Eye twitching is a movement or spasm of the eyelid or eye muscles that can't be controlled. There are different types of eye twitching. Each type of twitch has a different cause.
The most common type of eye twitching is called myokymia. This type of twitch or spasm is very common and happens to most people at some point. It can involve either the upper or lower eyelid, but usually only one eye at a time. The eye twitching can range from barely noticeable to irritating. The twitching usually goes away within a short time but could happen again over a few hours, days or longer.
Another type of eye twitching is known as benign essential blepharospasm. Benign essential blepharospasm starts out as increased blinking of both eyes and may lead to the eyelids being squeezed shut. This type of twitching is uncommon but can be extremely severe, affecting all aspects of life.
Hemifacial spasm is a type of twitching that involves muscles on one side of the face, including the eyelid. Twitching may start around your eye and then spread to other parts of the face.
The most common type of eyelid twitching, called myokymia, may be triggered by:
- Alcohol intake
- Bright light
- Caffeine excess
- Eye strain
- Irritation of the eye surface or inner eyelids
- Wind or air pollution
Benign essential blepharospasm is a movement disorder, called dystonia, of the muscles around the eye. No one knows exactly what causes it, but researchers think it's caused by a malfunction of certain cells in the nervous system called basal ganglia.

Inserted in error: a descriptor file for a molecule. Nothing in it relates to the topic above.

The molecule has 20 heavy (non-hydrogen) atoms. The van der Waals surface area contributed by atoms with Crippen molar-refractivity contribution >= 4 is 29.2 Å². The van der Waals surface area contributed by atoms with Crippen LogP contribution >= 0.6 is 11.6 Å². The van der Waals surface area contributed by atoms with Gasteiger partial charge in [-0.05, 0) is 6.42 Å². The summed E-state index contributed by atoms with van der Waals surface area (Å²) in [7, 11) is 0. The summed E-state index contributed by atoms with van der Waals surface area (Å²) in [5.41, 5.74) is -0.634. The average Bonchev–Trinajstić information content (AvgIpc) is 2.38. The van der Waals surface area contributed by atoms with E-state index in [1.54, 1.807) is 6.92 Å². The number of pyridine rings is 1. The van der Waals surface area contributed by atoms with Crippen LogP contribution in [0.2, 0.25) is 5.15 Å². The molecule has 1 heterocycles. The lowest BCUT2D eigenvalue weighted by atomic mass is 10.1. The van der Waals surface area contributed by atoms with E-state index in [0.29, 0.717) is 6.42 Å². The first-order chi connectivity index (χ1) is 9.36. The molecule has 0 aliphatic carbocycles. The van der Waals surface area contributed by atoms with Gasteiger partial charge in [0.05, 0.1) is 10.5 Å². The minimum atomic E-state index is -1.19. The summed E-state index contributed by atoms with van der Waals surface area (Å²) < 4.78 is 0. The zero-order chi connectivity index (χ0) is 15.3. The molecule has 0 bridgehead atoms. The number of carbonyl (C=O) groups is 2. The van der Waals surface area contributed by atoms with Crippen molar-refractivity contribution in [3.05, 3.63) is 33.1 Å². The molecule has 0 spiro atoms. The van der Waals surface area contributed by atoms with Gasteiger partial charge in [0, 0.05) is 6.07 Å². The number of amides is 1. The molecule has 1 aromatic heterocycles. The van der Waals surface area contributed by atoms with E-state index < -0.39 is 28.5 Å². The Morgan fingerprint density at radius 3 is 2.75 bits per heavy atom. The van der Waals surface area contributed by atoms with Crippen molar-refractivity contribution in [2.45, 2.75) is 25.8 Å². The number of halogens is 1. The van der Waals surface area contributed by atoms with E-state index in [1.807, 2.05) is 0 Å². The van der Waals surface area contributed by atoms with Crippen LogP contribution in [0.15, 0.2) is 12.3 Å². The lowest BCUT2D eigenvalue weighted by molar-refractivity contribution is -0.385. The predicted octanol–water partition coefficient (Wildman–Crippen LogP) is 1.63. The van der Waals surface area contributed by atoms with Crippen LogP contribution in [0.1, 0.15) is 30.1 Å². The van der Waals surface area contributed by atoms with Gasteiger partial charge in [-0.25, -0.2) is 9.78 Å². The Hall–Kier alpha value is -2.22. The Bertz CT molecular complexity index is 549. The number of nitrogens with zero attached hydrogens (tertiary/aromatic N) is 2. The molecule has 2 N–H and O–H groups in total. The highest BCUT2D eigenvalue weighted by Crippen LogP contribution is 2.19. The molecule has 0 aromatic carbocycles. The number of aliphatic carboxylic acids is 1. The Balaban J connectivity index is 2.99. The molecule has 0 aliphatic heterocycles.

Hemifacial spasm is typically caused by a blood vessel that presses on a facial nerve.
Other conditions that sometimes include eyelid twitching as a sign include:
- Dry eyes
- Light sensitivity
Eye twitching may be a side effect of medications, particularly medicine used to treat Parkinson's disease. Very rarely, eye twitching may be a sign of certain brain and nervous system disorders. In these cases, it's almost always accompanied by other signs and symptoms. Brain and nervous system disorders that can cause eye twitching include:
- Bell's palsy
- Multiple sclerosis
- Oromandibular dystonia and facial dystonia
- Parkinson's disease
- Tourette syndrome
When to see a doctor
Eye twitching usually goes away on its own within a few days or weeks with:
- Stress relief.
- Decreased caffeine.
Schedule an appointment with your health care provider if:
- The twitching doesn't go away within a few weeks.
- The affected area feels weak or stiff.
- Your eyelid completely closes with each twitch.
- You have difficulty opening the eye.
- Twitching happens in other parts of your face or body as well.
- Your eye is red or swollen or has discharge.
- Your eyelids are drooping.